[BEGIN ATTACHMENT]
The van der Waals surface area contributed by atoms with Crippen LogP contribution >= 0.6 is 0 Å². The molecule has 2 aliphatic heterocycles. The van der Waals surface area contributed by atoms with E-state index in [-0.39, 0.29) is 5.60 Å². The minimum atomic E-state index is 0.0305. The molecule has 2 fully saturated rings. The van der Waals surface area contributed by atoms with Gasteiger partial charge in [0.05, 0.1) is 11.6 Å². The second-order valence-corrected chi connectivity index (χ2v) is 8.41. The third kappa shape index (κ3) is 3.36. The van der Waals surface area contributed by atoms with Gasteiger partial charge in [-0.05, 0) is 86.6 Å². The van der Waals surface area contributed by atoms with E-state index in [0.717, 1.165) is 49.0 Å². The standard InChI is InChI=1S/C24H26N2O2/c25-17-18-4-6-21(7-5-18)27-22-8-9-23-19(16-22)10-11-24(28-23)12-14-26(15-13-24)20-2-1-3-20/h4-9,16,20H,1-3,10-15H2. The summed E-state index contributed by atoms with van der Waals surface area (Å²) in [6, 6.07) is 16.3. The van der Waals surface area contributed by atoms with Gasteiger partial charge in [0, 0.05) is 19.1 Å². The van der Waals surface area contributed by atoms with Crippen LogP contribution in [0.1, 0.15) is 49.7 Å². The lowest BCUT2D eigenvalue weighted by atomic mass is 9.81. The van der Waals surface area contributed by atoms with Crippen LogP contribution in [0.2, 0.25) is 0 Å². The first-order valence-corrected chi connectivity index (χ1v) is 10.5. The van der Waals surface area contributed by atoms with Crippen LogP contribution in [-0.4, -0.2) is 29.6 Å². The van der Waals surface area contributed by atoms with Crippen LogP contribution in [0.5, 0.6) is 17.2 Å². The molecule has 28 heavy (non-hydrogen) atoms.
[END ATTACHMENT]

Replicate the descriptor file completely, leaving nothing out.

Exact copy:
The van der Waals surface area contributed by atoms with Crippen LogP contribution >= 0.6 is 0 Å². The molecule has 2 aliphatic heterocycles. The van der Waals surface area contributed by atoms with E-state index in [-0.39, 0.29) is 5.60 Å². The minimum atomic E-state index is 0.0305. The molecule has 2 fully saturated rings. The van der Waals surface area contributed by atoms with Gasteiger partial charge in [0.05, 0.1) is 11.6 Å². The second-order valence-corrected chi connectivity index (χ2v) is 8.41. The third kappa shape index (κ3) is 3.36. The van der Waals surface area contributed by atoms with Gasteiger partial charge in [-0.05, 0) is 86.6 Å². The van der Waals surface area contributed by atoms with E-state index in [0.717, 1.165) is 49.0 Å². The standard InChI is InChI=1S/C24H26N2O2/c25-17-18-4-6-21(7-5-18)27-22-8-9-23-19(16-22)10-11-24(28-23)12-14-26(15-13-24)20-2-1-3-20/h4-9,16,20H,1-3,10-15H2. The summed E-state index contributed by atoms with van der Waals surface area (Å²) in [6, 6.07) is 16.3. The van der Waals surface area contributed by atoms with Gasteiger partial charge in [0, 0.05) is 19.1 Å². The van der Waals surface area contributed by atoms with Crippen LogP contribution in [0.1, 0.15) is 49.7 Å². The lowest BCUT2D eigenvalue weighted by atomic mass is 9.81. The van der Waals surface area contributed by atoms with Crippen LogP contribution in [0.2, 0.25) is 0 Å². The first-order valence-corrected chi connectivity index (χ1v) is 10.5. The van der Waals surface area contributed by atoms with Crippen LogP contribution in [-0.4, -0.2) is 29.6 Å². The van der Waals surface area contributed by atoms with Crippen LogP contribution in [0.5, 0.6) is 17.2 Å². The molecule has 28 heavy (non-hydrogen) atoms.